It is said that management principles can be traced back as far as 5000 years, which has provided considerable amount of time to refine and develop these principles into efficient and successful ideologies. Throughout history, management practise has evolved thanks to a number of pioneers who have veered away from the norm to revolutionise views on what it means to be a good and efficacious manager. Both Robert Owen and Richard Branson can be seen as frontrunners of their time, performing feats in the realm of management that nobody before them would have dared to have even considered.
Robert_Owen Robert Owen was born in Newtown in Wales, United Kingdom. During his life he managed to improve well-being, education and rights of the working class. His driving ambition to create a better society made him a successful manufacturer and an important pioneer of Modern Management. "The most important experiment for the happiness of the human race that has yet been instituted in any part of the world"1 [Owen, 1801] started when Robert Owen bought the New Lanark Mills in 1801. Under his management the New Lanark became a model community which was driving towards prosperity and making progress through the new technology. He was considered a kind man, who treated his employees very well. Owen highlighted the importance of education; he believed that knowledge is a useful skill that could release working class children from hunger and poverty. Thus New Lanark was the first place in the world that had an Infant School. This allowed parents to keep on working and created the opportunity for wider education provision, including evening classes for workers. He also introduced better working conditions for children; children under ten were not allowed to work in the village and no children were allowed to work for longer than 10 hours a day.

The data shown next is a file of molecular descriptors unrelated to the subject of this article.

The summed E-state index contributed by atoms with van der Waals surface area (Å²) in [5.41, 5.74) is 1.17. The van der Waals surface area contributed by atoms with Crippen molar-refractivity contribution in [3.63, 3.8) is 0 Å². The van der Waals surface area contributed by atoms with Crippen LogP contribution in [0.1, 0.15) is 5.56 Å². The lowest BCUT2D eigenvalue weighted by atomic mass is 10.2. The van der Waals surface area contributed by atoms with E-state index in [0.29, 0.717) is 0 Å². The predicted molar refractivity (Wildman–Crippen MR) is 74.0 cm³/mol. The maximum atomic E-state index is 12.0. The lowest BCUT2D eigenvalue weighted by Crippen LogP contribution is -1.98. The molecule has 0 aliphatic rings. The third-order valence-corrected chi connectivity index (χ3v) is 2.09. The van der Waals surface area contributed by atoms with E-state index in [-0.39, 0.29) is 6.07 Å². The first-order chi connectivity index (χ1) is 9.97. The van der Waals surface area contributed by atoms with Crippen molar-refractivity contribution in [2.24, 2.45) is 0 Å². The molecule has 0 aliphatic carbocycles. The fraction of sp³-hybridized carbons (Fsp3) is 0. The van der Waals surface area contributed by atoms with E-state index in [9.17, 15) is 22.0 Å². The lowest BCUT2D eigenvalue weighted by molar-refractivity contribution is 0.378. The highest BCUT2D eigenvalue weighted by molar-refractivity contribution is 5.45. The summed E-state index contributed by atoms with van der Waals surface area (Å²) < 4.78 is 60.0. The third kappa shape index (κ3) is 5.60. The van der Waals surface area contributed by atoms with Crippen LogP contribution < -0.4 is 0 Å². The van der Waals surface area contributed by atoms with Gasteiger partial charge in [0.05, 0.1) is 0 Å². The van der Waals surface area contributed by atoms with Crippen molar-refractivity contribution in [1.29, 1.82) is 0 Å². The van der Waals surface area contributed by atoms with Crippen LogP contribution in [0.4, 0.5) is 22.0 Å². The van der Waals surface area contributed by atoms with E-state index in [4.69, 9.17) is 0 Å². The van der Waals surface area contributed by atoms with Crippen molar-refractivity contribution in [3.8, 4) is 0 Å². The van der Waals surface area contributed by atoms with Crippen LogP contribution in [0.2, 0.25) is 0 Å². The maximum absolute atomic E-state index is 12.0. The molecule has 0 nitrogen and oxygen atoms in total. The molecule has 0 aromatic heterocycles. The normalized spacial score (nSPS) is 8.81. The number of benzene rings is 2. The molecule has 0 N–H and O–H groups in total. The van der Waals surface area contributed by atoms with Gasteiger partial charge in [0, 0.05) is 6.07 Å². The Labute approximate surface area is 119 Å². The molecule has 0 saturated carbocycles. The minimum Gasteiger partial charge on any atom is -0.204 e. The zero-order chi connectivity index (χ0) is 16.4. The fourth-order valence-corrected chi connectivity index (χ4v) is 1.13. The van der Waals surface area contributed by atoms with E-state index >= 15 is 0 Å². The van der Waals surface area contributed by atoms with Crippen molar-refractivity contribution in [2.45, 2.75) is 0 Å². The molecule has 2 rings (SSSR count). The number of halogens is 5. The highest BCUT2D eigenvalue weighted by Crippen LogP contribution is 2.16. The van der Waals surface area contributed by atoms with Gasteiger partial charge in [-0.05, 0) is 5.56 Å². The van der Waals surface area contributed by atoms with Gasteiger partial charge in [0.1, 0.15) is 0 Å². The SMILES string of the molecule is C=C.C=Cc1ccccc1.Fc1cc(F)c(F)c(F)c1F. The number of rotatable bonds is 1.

Moreover he raised the minimum wage for child labour, raised wages for adults, reduced working hours and provided all the